Hay Land Rental Agreement

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The owner usually gives birth to land and buildings and bears half the cost of inputs such as fertilizers, seeds and pesticides when the 50-50 crop is divided. As a general rule, owners are also responsible for drying, storing and marketing their share in the crop. The tenant usually provides all the work, fuel, equipment and the other half of the shared expenses. However, there are many differences in cost-sharing. Publications FM 1811 (AgDM C2-15), Survey of Iowa Farm Leasing Practices and AgDM C2-30, Crop Share Leasing Provisions, provide more details on the distribution of expenditures under a Crop Share Leasing. AgDM Decision Tool C2-30, Crop Share Lease Analysis, calculates a landlord and tenant`s contributions to determine how profits can be distributed equitably. In recent decades, the trend has grown to lease more farmland in Iowa, not its owners. In many cases, retired farmers or their heirs want to continue to own farms but do not want to operate them. Limited-equity farmers are also finding that they can more easily obtain efficient operations by renting and not owning. There is no share lease that is more or less correct or suitable for either situation. The distribution of the share (50/50, 60/40, 70/30, etc.) depends largely on the agreement between the landlord and the tenant.

In some cases, the distribution agreed in the tenancy agreement is 60% tenant and 40% owner. As a general rule, most expenses are also shared. Your final distribution depends on your expectations and the agreement with the tenant. For more information on stock rentals, see agecon.unl.edu/realestate. Some flex agreements offer a fixed price per bushel, multiplied by the average yield of maize for this field. (Example of maize: 1 times the average yield, i.e. 150 bushels per hectare, produces a cash rent of 150 $US per hectare.) This relieves the landowner of the risk of marketing and production and links the rental price to the production capacity of each field, which is good for the tenant. The National Agricultural Statistics Service (NASS) and the University of Nebraska-Lincoln both have foe-lative value surveys that are published annually. Provisional data from the university survey will be published in March and final data will be published in the summer. The NASS survey is conducted every two years. Final data are usually published in early September on odd numbered years. Custom Farming Contract As part of a customized agricultural contract, the operator provides all the personnel and equipment needed to carry out tillage, planting, pest control, harvesting and planting crops for storage.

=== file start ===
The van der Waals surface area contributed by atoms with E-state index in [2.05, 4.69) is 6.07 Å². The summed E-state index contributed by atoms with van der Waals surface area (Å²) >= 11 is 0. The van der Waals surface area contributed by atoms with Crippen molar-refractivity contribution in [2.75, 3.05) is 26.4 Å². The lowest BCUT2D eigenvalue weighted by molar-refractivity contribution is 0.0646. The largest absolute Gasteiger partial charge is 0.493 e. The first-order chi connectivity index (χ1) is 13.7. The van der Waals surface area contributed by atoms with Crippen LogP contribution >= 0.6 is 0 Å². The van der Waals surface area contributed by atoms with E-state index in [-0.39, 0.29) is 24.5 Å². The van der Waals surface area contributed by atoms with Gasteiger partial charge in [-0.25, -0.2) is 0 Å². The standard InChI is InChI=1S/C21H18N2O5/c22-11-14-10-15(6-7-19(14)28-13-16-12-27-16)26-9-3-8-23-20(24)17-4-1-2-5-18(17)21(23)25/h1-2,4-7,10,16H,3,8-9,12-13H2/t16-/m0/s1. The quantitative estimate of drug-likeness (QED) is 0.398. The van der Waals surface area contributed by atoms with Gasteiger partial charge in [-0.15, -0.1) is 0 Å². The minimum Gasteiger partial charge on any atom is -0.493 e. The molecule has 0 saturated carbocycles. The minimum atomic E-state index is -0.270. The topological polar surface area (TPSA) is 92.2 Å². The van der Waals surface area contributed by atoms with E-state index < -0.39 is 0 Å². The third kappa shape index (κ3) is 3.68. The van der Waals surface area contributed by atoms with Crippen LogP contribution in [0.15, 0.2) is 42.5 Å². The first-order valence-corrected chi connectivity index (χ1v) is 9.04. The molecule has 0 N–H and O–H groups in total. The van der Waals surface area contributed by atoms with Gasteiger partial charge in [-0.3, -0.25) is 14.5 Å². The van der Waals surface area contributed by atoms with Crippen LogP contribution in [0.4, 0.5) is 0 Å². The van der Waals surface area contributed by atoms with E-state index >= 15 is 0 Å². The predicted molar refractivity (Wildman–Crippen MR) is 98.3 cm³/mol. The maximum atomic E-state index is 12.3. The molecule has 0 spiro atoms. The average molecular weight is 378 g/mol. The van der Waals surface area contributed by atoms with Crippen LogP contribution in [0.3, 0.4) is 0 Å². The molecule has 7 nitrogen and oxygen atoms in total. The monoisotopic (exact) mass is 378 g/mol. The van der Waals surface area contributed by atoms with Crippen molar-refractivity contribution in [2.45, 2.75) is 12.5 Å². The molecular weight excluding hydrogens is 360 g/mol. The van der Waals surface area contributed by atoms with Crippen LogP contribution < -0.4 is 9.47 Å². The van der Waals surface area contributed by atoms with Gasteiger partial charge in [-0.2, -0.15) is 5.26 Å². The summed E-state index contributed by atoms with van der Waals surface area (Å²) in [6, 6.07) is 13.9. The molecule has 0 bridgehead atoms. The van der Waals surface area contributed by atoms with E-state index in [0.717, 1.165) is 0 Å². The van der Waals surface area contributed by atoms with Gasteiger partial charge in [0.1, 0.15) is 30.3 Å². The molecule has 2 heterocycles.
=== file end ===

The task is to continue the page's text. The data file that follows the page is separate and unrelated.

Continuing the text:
The landowner bears all other expenses and receives all harvest and USDA payments. The custom operator receives a fixed payment per hectare from the owner or a fixed payment for each transaction performed. See AgDM C2-06, Farmland Lease Annual Report Form, an example of information that could be shared between tenants and landowners in construction contracts.